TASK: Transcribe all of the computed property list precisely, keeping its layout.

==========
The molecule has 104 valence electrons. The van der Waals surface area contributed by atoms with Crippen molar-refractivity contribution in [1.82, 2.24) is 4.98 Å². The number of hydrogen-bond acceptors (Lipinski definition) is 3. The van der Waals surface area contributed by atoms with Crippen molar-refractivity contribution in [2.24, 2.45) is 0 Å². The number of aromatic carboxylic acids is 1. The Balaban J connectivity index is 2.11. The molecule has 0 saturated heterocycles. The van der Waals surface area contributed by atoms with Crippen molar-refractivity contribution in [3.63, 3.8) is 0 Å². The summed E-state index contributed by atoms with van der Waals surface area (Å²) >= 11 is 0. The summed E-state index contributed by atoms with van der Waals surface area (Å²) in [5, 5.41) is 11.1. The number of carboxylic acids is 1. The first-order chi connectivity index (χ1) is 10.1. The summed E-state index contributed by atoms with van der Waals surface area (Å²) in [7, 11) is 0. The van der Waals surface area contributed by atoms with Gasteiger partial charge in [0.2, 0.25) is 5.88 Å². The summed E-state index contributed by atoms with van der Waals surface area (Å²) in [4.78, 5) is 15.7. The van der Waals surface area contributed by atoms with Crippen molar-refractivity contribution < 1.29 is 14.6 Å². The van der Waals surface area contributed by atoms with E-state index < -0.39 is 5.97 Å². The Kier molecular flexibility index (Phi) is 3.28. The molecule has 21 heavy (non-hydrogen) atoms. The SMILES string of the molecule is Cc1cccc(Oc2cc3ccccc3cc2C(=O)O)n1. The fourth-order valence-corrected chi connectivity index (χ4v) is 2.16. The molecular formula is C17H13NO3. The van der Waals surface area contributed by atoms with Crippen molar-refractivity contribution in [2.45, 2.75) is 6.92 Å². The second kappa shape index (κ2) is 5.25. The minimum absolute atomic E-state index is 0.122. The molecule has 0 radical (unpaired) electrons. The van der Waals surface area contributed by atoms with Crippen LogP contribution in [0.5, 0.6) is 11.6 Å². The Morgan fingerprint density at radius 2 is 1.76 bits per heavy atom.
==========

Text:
The molecule has 104 valence electrons. The van der Waals surface area contributed by atoms with Crippen molar-refractivity contribution in [1.82, 2.24) is 4.98 Å². The number of hydrogen-bond acceptors (Lipinski definition) is 3. The van der Waals surface area contributed by atoms with Crippen molar-refractivity contribution in [2.24, 2.45) is 0 Å². The number of aromatic carboxylic acids is 1. The Balaban J connectivity index is 2.11. The molecule has 0 saturated heterocycles. The van der Waals surface area contributed by atoms with Crippen molar-refractivity contribution in [3.63, 3.8) is 0 Å². The summed E-state index contributed by atoms with van der Waals surface area (Å²) >= 11 is 0. The summed E-state index contributed by atoms with van der Waals surface area (Å²) in [5, 5.41) is 11.1. The number of carboxylic acids is 1. The first-order chi connectivity index (χ1) is 10.1. The summed E-state index contributed by atoms with van der Waals surface area (Å²) in [7, 11) is 0. The van der Waals surface area contributed by atoms with Gasteiger partial charge in [0.2, 0.25) is 5.88 Å². The summed E-state index contributed by atoms with van der Waals surface area (Å²) in [4.78, 5) is 15.7. The van der Waals surface area contributed by atoms with Crippen molar-refractivity contribution < 1.29 is 14.6 Å². The van der Waals surface area contributed by atoms with E-state index < -0.39 is 5.97 Å². The Kier molecular flexibility index (Phi) is 3.28. The molecule has 21 heavy (non-hydrogen) atoms. The SMILES string of the molecule is Cc1cccc(Oc2cc3ccccc3cc2C(=O)O)n1. The fourth-order valence-corrected chi connectivity index (χ4v) is 2.16. The molecular formula is C17H13NO3. The van der Waals surface area contributed by atoms with Crippen molar-refractivity contribution in [2.45, 2.75) is 6.92 Å². The second kappa shape index (κ2) is 5.25. The minimum absolute atomic E-state index is 0.122. The molecule has 0 radical (unpaired) electrons. The van der Waals surface area contributed by atoms with Crippen LogP contribution in [0.5, 0.6) is 11.6 Å². The Morgan fingerprint density at radius 2 is 1.76 bits per heavy atom.